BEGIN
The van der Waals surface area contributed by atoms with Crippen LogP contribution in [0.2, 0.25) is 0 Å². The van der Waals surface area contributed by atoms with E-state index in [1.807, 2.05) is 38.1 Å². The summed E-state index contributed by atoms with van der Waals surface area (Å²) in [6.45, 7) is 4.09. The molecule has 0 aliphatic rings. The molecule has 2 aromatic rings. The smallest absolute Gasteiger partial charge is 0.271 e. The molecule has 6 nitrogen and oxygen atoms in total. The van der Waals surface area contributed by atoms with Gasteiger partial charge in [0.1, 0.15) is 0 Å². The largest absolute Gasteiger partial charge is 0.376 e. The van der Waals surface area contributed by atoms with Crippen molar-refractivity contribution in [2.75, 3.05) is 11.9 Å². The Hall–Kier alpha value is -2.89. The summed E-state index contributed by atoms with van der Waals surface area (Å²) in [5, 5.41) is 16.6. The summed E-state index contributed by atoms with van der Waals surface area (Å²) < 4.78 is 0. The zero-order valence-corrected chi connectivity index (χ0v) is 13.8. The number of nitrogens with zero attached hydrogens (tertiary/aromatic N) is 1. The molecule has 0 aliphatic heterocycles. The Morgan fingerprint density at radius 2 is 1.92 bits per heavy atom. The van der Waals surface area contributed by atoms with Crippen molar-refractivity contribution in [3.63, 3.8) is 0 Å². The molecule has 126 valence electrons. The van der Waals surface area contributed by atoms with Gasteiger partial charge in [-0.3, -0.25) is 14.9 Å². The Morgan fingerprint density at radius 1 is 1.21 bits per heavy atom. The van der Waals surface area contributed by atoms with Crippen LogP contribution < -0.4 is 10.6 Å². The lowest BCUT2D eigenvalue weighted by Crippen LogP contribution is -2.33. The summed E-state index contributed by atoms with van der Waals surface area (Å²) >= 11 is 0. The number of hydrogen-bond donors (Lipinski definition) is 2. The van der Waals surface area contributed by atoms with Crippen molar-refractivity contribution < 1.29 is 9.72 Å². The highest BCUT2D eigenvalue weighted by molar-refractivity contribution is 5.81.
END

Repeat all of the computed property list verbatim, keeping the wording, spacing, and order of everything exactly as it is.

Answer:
The van der Waals surface area contributed by atoms with Crippen LogP contribution in [0.2, 0.25) is 0 Å². The van der Waals surface area contributed by atoms with E-state index in [1.807, 2.05) is 38.1 Å². The summed E-state index contributed by atoms with van der Waals surface area (Å²) in [6.45, 7) is 4.09. The molecule has 0 aliphatic rings. The molecule has 2 aromatic rings. The smallest absolute Gasteiger partial charge is 0.271 e. The molecule has 6 nitrogen and oxygen atoms in total. The van der Waals surface area contributed by atoms with Gasteiger partial charge in [0.1, 0.15) is 0 Å². The largest absolute Gasteiger partial charge is 0.376 e. The van der Waals surface area contributed by atoms with Crippen molar-refractivity contribution in [2.75, 3.05) is 11.9 Å². The Hall–Kier alpha value is -2.89. The summed E-state index contributed by atoms with van der Waals surface area (Å²) in [5, 5.41) is 16.6. The summed E-state index contributed by atoms with van der Waals surface area (Å²) < 4.78 is 0. The zero-order valence-corrected chi connectivity index (χ0v) is 13.8. The number of nitrogens with zero attached hydrogens (tertiary/aromatic N) is 1. The molecule has 0 aliphatic heterocycles. The Morgan fingerprint density at radius 2 is 1.92 bits per heavy atom. The van der Waals surface area contributed by atoms with Crippen molar-refractivity contribution in [3.63, 3.8) is 0 Å². The molecule has 126 valence electrons. The van der Waals surface area contributed by atoms with Gasteiger partial charge in [-0.3, -0.25) is 14.9 Å². The Morgan fingerprint density at radius 1 is 1.21 bits per heavy atom. The van der Waals surface area contributed by atoms with Crippen LogP contribution < -0.4 is 10.6 Å². The lowest BCUT2D eigenvalue weighted by Crippen LogP contribution is -2.33. The summed E-state index contributed by atoms with van der Waals surface area (Å²) >= 11 is 0. The number of hydrogen-bond donors (Lipinski definition) is 2. The van der Waals surface area contributed by atoms with Crippen molar-refractivity contribution < 1.29 is 9.72 Å². The highest BCUT2D eigenvalue weighted by molar-refractivity contribution is 5.81.